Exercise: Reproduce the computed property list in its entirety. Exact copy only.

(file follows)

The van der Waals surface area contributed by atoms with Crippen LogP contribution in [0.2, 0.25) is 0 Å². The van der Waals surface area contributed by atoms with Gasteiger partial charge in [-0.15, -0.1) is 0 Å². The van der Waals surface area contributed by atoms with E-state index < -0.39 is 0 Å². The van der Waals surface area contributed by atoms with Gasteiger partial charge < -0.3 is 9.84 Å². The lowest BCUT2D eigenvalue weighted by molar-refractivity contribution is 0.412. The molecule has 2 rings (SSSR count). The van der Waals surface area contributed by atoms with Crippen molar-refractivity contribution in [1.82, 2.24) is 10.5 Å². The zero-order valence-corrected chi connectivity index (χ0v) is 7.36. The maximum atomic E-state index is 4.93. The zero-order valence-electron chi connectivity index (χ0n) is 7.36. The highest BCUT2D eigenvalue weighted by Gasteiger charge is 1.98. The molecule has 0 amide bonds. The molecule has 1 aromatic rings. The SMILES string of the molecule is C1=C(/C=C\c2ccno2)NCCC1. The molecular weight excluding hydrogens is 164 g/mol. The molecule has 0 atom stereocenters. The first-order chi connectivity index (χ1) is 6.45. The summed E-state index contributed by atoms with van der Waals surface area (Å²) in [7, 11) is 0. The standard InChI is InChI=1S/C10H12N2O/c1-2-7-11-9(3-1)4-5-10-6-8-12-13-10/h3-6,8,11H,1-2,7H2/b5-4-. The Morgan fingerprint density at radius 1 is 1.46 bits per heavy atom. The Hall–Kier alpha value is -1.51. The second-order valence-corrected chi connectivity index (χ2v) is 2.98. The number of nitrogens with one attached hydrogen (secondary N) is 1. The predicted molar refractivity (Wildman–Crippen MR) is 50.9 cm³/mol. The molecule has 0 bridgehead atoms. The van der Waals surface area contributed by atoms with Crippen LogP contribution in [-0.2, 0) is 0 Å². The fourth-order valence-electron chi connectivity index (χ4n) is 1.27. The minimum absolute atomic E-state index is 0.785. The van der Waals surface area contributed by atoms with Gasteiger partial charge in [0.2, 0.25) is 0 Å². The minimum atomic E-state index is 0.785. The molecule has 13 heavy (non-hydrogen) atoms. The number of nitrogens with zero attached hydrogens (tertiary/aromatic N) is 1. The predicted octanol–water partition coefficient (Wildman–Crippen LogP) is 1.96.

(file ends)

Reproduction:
The van der Waals surface area contributed by atoms with Crippen LogP contribution in [0.2, 0.25) is 0 Å². The van der Waals surface area contributed by atoms with Gasteiger partial charge in [-0.15, -0.1) is 0 Å². The van der Waals surface area contributed by atoms with E-state index < -0.39 is 0 Å². The van der Waals surface area contributed by atoms with Gasteiger partial charge < -0.3 is 9.84 Å². The lowest BCUT2D eigenvalue weighted by molar-refractivity contribution is 0.412. The molecule has 2 rings (SSSR count). The van der Waals surface area contributed by atoms with Crippen molar-refractivity contribution in [1.82, 2.24) is 10.5 Å². The zero-order valence-corrected chi connectivity index (χ0v) is 7.36. The maximum atomic E-state index is 4.93. The zero-order valence-electron chi connectivity index (χ0n) is 7.36. The highest BCUT2D eigenvalue weighted by Gasteiger charge is 1.98. The molecule has 0 amide bonds. The molecule has 1 aromatic rings. The SMILES string of the molecule is C1=C(/C=C\c2ccno2)NCCC1. The molecular weight excluding hydrogens is 164 g/mol. The molecule has 0 atom stereocenters. The first-order chi connectivity index (χ1) is 6.45. The summed E-state index contributed by atoms with van der Waals surface area (Å²) in [7, 11) is 0. The standard InChI is InChI=1S/C10H12N2O/c1-2-7-11-9(3-1)4-5-10-6-8-12-13-10/h3-6,8,11H,1-2,7H2/b5-4-. The Morgan fingerprint density at radius 1 is 1.46 bits per heavy atom. The Hall–Kier alpha value is -1.51. The second-order valence-corrected chi connectivity index (χ2v) is 2.98. The number of nitrogens with one attached hydrogen (secondary N) is 1. The predicted molar refractivity (Wildman–Crippen MR) is 50.9 cm³/mol. The molecule has 0 bridgehead atoms. The van der Waals surface area contributed by atoms with Crippen LogP contribution in [-0.2, 0) is 0 Å². The fourth-order valence-electron chi connectivity index (χ4n) is 1.27. The minimum absolute atomic E-state index is 0.785. The van der Waals surface area contributed by atoms with Gasteiger partial charge in [0.2, 0.25) is 0 Å². The minimum atomic E-state index is 0.785. The molecule has 13 heavy (non-hydrogen) atoms. The number of nitrogens with zero attached hydrogens (tertiary/aromatic N) is 1. The predicted octanol–water partition coefficient (Wildman–Crippen LogP) is 1.96.